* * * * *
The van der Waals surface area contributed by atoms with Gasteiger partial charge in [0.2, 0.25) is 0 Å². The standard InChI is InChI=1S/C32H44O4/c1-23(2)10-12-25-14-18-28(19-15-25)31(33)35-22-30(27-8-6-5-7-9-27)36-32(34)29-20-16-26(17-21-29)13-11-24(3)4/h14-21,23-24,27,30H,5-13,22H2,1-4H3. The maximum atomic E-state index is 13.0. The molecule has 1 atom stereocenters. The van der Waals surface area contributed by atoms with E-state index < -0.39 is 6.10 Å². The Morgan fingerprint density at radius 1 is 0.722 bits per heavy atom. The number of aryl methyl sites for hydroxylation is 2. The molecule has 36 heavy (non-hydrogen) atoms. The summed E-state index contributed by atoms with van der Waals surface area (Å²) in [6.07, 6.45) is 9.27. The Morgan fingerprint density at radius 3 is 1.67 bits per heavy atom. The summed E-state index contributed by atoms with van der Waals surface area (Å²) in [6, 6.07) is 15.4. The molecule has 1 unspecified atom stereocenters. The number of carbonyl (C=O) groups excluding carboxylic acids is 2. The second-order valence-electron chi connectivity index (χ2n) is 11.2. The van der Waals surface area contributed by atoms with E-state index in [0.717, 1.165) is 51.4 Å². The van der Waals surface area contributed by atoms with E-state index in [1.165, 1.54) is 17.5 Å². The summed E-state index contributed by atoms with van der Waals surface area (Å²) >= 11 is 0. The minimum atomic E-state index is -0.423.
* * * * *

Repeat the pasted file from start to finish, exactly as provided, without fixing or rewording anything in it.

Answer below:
The van der Waals surface area contributed by atoms with Gasteiger partial charge in [0.2, 0.25) is 0 Å². The standard InChI is InChI=1S/C32H44O4/c1-23(2)10-12-25-14-18-28(19-15-25)31(33)35-22-30(27-8-6-5-7-9-27)36-32(34)29-20-16-26(17-21-29)13-11-24(3)4/h14-21,23-24,27,30H,5-13,22H2,1-4H3. The maximum atomic E-state index is 13.0. The molecule has 1 atom stereocenters. The van der Waals surface area contributed by atoms with E-state index < -0.39 is 6.10 Å². The Morgan fingerprint density at radius 1 is 0.722 bits per heavy atom. The number of aryl methyl sites for hydroxylation is 2. The molecule has 36 heavy (non-hydrogen) atoms. The summed E-state index contributed by atoms with van der Waals surface area (Å²) in [6.07, 6.45) is 9.27. The Morgan fingerprint density at radius 3 is 1.67 bits per heavy atom. The summed E-state index contributed by atoms with van der Waals surface area (Å²) in [6, 6.07) is 15.4. The molecule has 1 unspecified atom stereocenters. The number of carbonyl (C=O) groups excluding carboxylic acids is 2. The second-order valence-electron chi connectivity index (χ2n) is 11.2. The van der Waals surface area contributed by atoms with E-state index in [0.717, 1.165) is 51.4 Å². The van der Waals surface area contributed by atoms with E-state index in [1.165, 1.54) is 17.5 Å². The summed E-state index contributed by atoms with van der Waals surface area (Å²) >= 11 is 0. The minimum atomic E-state index is -0.423.